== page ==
Anna DeStefano Workshop: Learn to Rewrite

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Workshop Outline

Anna DeStefano

Learn to Rewrite--finishing the manuscript is just a beginning... Join Best-selling, Romantic Times awardwinning author Anna DeStefano as she shares tools and techniques for navigating the editorial revisions necessary to sell your next manuscript 1.

Storytelling is both art and hard work Losing yourself in your characters and creating magical journeys for your readers is a writer's art. But if it were that easy, every aspiring author would have a book on the shelves. •

In A Creative Approach to Writing and Rewriting Fiction, David Kaplan tackles the question "Why Revise." And he suggests that, "You need three things to be a good fiction writer...talent... a knowledge of craft... and just as necessary, a devotion to revision, to a merciless re-working of your writing until it is the best it can be..."


Talent and craft will only get you so far. Don't sacrifice what the audience might read and experience by not being willing to put in the hard work required to make the story better.

Rewriting... Comprehensive Workshop Outline


Publishing is a team sport Delivering a story that will touch a reader's heart is a job that involves a healthy dose of teamwork. If your goal is to be a published writer of creative fiction, get used to the idea of achieving your final product through a collaborative effort. To do just about anything but self-pub, you must first pitch a story to an editor who's agreeable to buying it (once you find one), then gain editorial approval of the completed project, then revise the work until the publisher is ready to begin production. Embrace the scary concept of revision, accept for the sake of argument that rewriting is going to happen, and you're in a better place to work with your editors, rather than dreading, or worse fighting, their feedback. The process is basically the same for both the published author and the unpublished writer looking at her first rejection or revision letter .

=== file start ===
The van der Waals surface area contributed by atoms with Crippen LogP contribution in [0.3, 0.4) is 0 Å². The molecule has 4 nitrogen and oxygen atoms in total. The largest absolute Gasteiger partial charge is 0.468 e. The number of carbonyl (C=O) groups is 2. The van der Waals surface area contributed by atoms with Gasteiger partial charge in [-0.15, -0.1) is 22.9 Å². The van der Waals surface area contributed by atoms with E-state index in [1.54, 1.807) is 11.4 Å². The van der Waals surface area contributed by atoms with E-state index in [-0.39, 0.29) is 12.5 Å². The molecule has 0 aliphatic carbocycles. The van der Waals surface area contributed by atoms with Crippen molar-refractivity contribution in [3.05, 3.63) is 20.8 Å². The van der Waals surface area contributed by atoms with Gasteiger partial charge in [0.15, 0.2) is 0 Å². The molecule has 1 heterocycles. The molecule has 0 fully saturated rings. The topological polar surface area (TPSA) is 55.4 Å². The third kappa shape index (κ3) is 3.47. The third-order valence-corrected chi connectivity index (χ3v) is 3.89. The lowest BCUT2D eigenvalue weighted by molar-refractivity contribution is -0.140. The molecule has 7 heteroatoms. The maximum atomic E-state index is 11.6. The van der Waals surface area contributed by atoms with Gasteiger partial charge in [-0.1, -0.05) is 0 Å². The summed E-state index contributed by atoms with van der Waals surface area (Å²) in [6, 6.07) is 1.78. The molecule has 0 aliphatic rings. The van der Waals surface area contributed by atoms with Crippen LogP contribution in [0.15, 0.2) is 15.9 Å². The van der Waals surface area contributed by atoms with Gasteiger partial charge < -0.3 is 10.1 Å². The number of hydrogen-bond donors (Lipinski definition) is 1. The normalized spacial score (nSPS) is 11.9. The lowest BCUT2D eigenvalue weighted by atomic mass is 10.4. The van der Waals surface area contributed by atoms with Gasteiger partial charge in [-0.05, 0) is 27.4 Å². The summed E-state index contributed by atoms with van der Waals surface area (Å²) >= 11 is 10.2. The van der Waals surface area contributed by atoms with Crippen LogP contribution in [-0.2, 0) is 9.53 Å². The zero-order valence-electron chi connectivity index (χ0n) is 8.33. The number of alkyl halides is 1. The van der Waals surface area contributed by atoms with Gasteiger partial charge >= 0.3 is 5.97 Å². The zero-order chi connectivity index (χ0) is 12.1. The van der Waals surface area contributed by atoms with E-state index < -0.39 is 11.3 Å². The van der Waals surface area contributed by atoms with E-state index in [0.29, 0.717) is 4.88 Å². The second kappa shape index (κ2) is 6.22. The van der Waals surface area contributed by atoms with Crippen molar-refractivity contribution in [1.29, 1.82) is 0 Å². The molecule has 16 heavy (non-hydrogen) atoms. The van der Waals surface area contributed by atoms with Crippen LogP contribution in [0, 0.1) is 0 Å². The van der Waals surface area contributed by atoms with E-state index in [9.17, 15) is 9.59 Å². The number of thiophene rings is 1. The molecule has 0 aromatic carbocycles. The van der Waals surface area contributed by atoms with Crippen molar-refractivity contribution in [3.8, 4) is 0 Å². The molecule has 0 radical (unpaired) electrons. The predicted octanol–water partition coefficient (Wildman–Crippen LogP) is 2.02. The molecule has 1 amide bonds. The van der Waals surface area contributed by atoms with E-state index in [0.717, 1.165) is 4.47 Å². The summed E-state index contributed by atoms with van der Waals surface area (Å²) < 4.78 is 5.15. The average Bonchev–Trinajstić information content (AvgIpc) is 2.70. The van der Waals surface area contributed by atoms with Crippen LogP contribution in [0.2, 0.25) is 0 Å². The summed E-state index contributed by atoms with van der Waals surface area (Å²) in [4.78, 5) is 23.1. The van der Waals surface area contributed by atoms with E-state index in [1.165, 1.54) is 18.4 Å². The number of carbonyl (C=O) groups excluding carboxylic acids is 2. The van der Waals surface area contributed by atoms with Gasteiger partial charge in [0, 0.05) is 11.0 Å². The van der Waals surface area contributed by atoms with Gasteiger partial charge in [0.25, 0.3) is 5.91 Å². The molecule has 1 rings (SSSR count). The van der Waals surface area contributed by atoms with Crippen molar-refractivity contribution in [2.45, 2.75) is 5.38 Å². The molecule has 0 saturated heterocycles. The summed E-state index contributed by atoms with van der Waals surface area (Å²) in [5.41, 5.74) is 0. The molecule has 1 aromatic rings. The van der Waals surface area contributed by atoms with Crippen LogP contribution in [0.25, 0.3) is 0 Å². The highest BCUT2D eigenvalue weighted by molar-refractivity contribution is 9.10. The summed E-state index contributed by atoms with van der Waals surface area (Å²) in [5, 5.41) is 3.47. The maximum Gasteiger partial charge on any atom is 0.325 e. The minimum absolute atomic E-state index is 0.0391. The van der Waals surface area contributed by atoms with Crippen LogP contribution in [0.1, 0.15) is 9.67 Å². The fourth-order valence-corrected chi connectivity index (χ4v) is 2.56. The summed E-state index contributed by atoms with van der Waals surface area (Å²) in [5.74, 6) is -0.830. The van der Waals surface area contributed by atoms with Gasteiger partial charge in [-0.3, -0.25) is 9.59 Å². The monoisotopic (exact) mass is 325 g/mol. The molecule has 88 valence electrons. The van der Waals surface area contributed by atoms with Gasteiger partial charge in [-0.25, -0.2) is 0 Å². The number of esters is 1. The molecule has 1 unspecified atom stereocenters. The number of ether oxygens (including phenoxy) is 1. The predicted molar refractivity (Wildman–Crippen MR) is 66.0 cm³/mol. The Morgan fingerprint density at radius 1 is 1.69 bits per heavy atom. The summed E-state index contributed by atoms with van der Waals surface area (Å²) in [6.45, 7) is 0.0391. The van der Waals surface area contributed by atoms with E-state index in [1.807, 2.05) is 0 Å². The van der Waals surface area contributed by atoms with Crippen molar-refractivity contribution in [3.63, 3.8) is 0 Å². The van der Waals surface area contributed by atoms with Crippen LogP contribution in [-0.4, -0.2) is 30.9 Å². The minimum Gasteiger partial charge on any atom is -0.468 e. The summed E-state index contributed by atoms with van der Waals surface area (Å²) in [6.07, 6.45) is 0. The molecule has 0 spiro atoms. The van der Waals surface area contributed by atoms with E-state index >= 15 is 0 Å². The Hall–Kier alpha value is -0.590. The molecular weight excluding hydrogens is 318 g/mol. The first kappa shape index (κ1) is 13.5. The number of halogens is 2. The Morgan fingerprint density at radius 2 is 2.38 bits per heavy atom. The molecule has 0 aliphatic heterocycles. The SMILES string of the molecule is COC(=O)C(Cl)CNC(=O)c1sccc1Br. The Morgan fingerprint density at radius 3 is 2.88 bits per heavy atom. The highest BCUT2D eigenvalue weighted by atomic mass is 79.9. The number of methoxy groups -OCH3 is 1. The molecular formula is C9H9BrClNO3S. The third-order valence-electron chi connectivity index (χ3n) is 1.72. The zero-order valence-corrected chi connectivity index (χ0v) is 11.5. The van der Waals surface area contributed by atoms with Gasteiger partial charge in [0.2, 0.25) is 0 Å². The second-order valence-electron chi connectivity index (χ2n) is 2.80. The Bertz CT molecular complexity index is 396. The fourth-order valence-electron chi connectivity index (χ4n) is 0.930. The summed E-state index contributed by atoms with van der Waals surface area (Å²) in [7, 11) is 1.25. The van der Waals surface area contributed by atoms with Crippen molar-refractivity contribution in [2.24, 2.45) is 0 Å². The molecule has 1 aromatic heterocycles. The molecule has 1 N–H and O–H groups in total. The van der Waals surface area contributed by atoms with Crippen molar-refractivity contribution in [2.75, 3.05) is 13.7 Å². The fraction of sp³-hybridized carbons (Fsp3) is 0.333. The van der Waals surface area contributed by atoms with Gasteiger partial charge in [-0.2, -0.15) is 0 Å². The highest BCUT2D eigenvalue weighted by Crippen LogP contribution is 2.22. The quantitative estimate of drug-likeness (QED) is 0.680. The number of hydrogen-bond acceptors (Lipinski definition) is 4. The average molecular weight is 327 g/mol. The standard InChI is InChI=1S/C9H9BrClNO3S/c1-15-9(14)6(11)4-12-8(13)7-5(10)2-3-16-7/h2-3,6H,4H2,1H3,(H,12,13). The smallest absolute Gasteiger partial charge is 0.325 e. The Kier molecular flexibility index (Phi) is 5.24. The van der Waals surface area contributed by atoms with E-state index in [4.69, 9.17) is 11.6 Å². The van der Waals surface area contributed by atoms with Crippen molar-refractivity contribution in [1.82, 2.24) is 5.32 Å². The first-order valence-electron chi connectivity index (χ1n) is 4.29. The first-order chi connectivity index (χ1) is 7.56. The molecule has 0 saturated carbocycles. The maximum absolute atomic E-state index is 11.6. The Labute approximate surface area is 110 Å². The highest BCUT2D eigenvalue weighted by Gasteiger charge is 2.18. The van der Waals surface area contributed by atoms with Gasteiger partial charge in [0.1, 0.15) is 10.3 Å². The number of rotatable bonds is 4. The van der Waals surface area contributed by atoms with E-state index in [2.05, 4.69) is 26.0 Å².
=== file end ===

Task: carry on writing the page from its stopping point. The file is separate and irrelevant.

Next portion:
Revision fear What is it about revisions that has some of us running scared? Especially when those revisions are coming from an outside source, like an editor. • • •


Fear of revising your voice out of the story Falling too much in love with your first draft The deadline card--there's no time!

The work that comes after The End Kaplan suggests that, "The purpose of writing a story is to rewrite it." •

I would suggest that the purpose of a story is to engage the reader, and the best way to achieve that is to rewrite until each part of your book is doing the job you need it to. We're very much in an on-demand industry that requires prolific and timely production. This limits the time we have to develop projects. But what if we carved out time to do whatever revising we can?


Rewriting... Comprehensive Workshop Outline


It helps to see revisions as an important part of the process--not the step you don't really understand and never quite get to.

There are two steps in the revision process: 1) revisions you do before an editor sees your work, and 2) revisions done at the editor’s request. We'll spend the rest of this workshop exploring both.

Self-editing Here are some suggestions of areas you might focus on as you rewrite before submitting your material to an editor: Remember, these are only suggestions. Not everyone works in the same way. To find the method that works best for you may take some experimentation. If one method of crafting a story doesn’t work, try another until you find your comfort zone. • • • • • • • • • •

Revise openings. Revise secondary character journeys and arcs. Move plot points and secondary plot devices to build pacing and heighten conflict. Revise and smooth out primary character arcs. Cut what's not essential--particularly, backstory. Add what is essential--particularly, backstory. Rearrange the plot to focus your characters on their goals--the plot should drive external and internal conflict, as well as propel the character towards what's at stake. Revise endings for impact--beyond the hook. Revise prose for punch. One final read, to pull it all together.